Is waiting time working time?

According to a well-known expert in labor law, Azucena (2013), whether waiting time constitutes working time depends on the circumstances of each particular case and is a question of fact to be resolved by appropriate findings of the labor court. Therefore, pieces of evidence should be introduced by the parties and considered by the court in arriving at a decision on this matter.

The conclusion is highly dependent on the facts and it must be determined in accordance with common sense and the general concept of work or employment. According to the United States Supreme Court, courts called upon to determine whether time spent waiting constitutes compensable time must scrutinize and construe the agreement between the particular parties, the practical construction of the working agreement, the nature of the service, its relation to the time spent waiting, and all of the surrounding circumstances.

The facts may show that the employee was engaged to wait or was waiting to be engaged. The controlling factor is whether waiting time spent in idleness is predominantly for the employer’s benefit. If so, such waiting time is compensable.

Azucena (2013) gave the following example. [T]he mere fact that a large part of the time of the employees engaged in a stand-by capacity in the employer’s auxiliary fire-fighting service was spent in idleness or in playing cards and other amusement, the facilities for which were provided by the employer, did not render inapplicable the overtime provisions of our labor laws.

The most important factors in rendering on-call time non-compensable appear to be: [1] the ability of employees to trade on-call shifts; [2] the ability of employees freely to move about geographically when a cellphone or pager is used as the method of contact; [3] the relative frequency of calls that necessitate a response from the on-call employee; and [3] whether or not the employee was, in fact, able to engage in personal activities.

Similarly, a truck driver who has to wait at or near the job site for goods to be loaded is working during the loading period. If the driver reaches his destination and while awaiting the return trip is required to take care of his employer's property, he is also working while waiting. In both cases, the employee is engaged to wait. This means that waiting is an integral part of the job.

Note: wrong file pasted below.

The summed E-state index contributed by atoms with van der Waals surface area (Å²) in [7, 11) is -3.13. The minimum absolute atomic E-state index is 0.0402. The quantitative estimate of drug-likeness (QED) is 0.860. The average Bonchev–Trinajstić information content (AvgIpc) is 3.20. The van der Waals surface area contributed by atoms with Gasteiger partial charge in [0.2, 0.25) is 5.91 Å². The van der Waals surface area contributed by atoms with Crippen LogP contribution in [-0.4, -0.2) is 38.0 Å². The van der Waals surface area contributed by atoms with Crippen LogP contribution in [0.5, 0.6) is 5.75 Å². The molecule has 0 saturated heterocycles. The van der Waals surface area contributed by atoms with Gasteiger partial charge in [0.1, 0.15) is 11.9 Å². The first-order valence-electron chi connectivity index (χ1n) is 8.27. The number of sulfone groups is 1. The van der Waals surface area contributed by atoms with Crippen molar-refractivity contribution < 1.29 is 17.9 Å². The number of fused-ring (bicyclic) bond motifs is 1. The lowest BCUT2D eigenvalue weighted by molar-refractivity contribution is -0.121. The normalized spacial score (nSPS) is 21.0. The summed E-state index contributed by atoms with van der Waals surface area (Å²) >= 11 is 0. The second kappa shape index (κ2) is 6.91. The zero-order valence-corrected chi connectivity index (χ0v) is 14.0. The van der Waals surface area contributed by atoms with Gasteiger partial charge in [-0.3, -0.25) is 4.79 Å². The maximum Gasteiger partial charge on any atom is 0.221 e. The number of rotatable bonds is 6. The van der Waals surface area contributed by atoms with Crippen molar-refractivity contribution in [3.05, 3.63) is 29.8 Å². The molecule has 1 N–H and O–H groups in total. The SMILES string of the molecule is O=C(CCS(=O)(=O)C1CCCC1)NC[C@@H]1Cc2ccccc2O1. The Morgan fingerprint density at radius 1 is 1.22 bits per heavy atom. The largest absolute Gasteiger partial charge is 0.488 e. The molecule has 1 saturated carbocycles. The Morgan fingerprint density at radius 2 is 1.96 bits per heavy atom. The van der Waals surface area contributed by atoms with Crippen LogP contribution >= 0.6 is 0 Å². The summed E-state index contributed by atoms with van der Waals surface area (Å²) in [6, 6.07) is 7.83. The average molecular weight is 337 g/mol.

The question, therefore, should be this: is the waiting done for the benefit of the employer? Also, while waiting, is the employee required to manage or take care of the employer's property?On the other hand, Azucena (2013) continues to give an example, if the truck driver is sent from one city to another, leaving at six in the morning and arriving at 12 noon, and is completely and specifically relieved from all duty until six in the evening, when he again goes on duty for the return trip, the idle time is not working time. He is waiting to be engaged.

The question to be asked is: can the employee spend his idle time completely and freely for his own benefit? Does the employer benefit directly from such idle time because of some duty or function imposed on the waiting employee? In fact, under the implementing rules of the Labor Code of the Philippines, an employee need not leave the premises of the work place in order that his rest period shall not be counted, it being enough that he stops working, may rest completely and may leave his work place, to go elsewhere, whether within or outside the premises of his work place.

Waiting time spent by an employee shall be considered as working time if waiting is considered an integral part of his work or if the employee is required or engaged by an employer to wait. Thus, four hours spent by an employee waiting for the start of his work time due to the unique scheduling of the school system may be considered an integral part of the work of the employee. Hence, his waiting time is considered compensable work time.

The discussion above is based on an outline by Azucena (2013). His books are available in fine bookstores nationwide. SOURCE: Azucena, C. A. (2013). The Labor Code: with Comments and Cases (Vol. 1). National Book Store.